Morphing, as referred to in the exhibition title, is a digital post-production effect, allowing the smooth transformation of one form to another. The artists in ‘Morphing Overnight’ practise a soft transformation, exploring multiple positions, merging marketing, technology, entertainment and corporate aesthetics to investigate social and economic systems whilst simultaneously being part of them.
In 1994, Josh Harris founded Pseudo Networks, a website for live audio and video webcasting, featuring shows on science, music, fashion and art. As with many enterprises investing in technology at the time, particularly in the recently born World Wide Web, Pseudo grew rapidly to 50 separate channels transmitting 200 hours of original programming per month. By January 1999 using funds generated by Pseudo.com, Harris had leased two adjacent buildings on Lower Broadway, Manhattan, transforming them into a social experiment known as ‘Quiet: We Live In Public’. The site, replete with 150 living pods, an 80-foot dining table and a gun range, hosted 100 people for a month filmed by over 100 surveillance cameras, allowing each of the residents to have their own channel through which to watch each other.
On the 1st January 2000, the police evacuated the site and all its residents, classifying the project as cult. On the 11th March 2000, the dot-com bubble burst, the Nasdaq Composite lost 78% of its value as it fell from 5046.86 to 1114.11 and with it many newly born dot-com businesses closed. The market was not ready yet to absorb the new technology.
Central to ‘Morphing Overnight’ are two films narrating Josh Harris enterprises, a short documentary ‘Pseudo EPK’ and ‘Quiet People Watching’, two hours of uncut archival material recorded by surveillance cameras during the project. The figure of Josh Harris is a paradigm reflecting a moment in recent history when the intersection between economic fluctuations and information technology had started determining a new and more complex sensitivity and aesthetic language, defined by Shaviro as a “project of affective and cognitive mapping”.
With ‘What Right?’, Julieta Aranda investigates ideas of circulation and collectivity whilst Debora Delmar Corp. tests the possibilities allowed by mass production, networks and online distribution. Artist Dora Budor exploits technical processes behind the visual effects industry, using skin prosthetics and injury make-up from Hollywood productions as tools to form sculptural objects.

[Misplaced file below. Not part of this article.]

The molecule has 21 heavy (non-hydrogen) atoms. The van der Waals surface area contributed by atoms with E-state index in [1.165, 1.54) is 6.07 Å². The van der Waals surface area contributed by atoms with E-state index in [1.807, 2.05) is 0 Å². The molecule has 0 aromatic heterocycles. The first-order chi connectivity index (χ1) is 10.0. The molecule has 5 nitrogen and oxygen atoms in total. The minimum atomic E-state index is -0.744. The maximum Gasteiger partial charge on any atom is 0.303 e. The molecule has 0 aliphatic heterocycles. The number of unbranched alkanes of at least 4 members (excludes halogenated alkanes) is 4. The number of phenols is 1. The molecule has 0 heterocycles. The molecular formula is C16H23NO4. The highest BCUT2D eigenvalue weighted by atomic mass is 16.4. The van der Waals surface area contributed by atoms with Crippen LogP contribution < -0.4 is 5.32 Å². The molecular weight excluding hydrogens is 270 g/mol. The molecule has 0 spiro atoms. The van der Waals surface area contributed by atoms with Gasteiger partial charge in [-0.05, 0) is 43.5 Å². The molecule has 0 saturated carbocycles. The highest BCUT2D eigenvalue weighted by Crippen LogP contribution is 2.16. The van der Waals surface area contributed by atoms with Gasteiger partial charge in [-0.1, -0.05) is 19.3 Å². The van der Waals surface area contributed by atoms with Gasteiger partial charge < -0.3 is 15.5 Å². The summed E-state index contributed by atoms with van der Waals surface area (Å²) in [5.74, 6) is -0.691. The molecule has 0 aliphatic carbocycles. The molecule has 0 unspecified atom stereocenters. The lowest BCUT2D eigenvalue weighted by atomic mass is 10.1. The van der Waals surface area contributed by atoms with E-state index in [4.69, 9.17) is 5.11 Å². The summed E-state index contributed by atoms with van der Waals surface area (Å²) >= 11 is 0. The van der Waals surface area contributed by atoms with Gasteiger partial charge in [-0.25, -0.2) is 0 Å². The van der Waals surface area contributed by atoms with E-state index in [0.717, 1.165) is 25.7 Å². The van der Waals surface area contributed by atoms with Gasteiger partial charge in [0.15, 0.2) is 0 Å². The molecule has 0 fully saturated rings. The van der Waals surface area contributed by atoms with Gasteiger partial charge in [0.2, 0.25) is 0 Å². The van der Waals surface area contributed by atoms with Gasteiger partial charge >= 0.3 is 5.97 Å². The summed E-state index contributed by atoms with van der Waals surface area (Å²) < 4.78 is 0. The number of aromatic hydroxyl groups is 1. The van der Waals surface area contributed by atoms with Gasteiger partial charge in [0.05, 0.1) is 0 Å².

An FTP site installed on a repurposed HP ProLiant server has been placed between the two exhibition spaces. This work by Yuri Pattison holds research contributions by all the exhibition’s artists, accessible only for the shows duration on the public IP (ftp://18.104.22.168/ ). Along with it, a Dell PowerEdge server, the same model as the one chosen by Wikileaks to host information, lays opened on the floor. Its hardware is exposed and used to hold a 1989 Goddess of Democracy statue, a set of lock picks and other sets of information, resonating questions about information democratisation and data access.
The gallery office has been transformed by the AIRBNB Pavilion, with an installation reinforcing overlaps between spaces of work, domesticity, leisure and display, superimposing a work by Emanuel Röhss on a formal arrangement of domestic potpourri.
The prevalence in the entertainment sector of new editing and post-production methods, mirrors the information technology of contemporary neoliberal society, which has transformed collective aspirations, becoming simultaneously symptomatic and productive of new and complex social processes.
The exhibition mimics this complexity, leaking into the gallery website and the gallery office space, using both as additional display platforms.
Olivia Erlanger: Meat Eater
TL: How should it begin?
MH: It should begin with ‘do you remember’.
TL: Okay, yeah.
Do you remember what they call this type of space? Look how the symbols fall in line across and down the surface, until the base. And then look back to the left, again at the top. See how it begins.
(MH notices that it begins with the beginning. For MH, this is a blunt realization.)
MH: It’s some kind of record, right? I know each symbol has its own meaning. Yeah, I think it’s a record.
TL: Each symbol changes meaning depending on what falls on either side of it. So, like, this one here doesn’t mean the same thing as it does over there. What is it recording?
(TL and MH pause. Side by side, they each meditate on their own subjective experience of the passing of time. First in Days. Then Hours. Then Minutes. Then Seconds. Perplexed, they privately dread the parting conclusion they know is coming in the bottom line.)
TL: It’s an architecture for a history.
MH: A narrative.
TL: Yeah, a story.
(TL flashes a painful smile.)
MH: But it’s kind of also a way of looking back to see what’s next.
TL: A crystal ball.
MH: Maybe the pieces of one. This is just a description of a moment.
TL: The whole thing?
MH: Yeah. But don’t you think its awkward placed here like this? It’s completely out of context. What is it about societies and their compulsive need to self-document?
(TL silently agrees. TL now sees an artefact broken from its intended purpose; a song and dance man perpetually performing in the prison of a former self.)
TL: It’s endemic…
MH: To a society? Is it?
TL: Yeah. Or I think it’s at least endemic to the organization of time. Which is- wow look… we’ve walked through a few thousand years in an hour and a half. How is that possible?
MH: It’s because they flatten it out like this. Sure, we ‘feel’ the dual satisfaction of having lived and died in every room, but in reality all we’ve done is tippy-toed the perimeter of a mostly absent building. But maybe we missed something? Should we go back? Where did we begin?
(Dazed, TL slowly looks up at an illuminated exit sign. TL doesn’t remember.)
TL: I don’t remember.
Joel Dean, 2015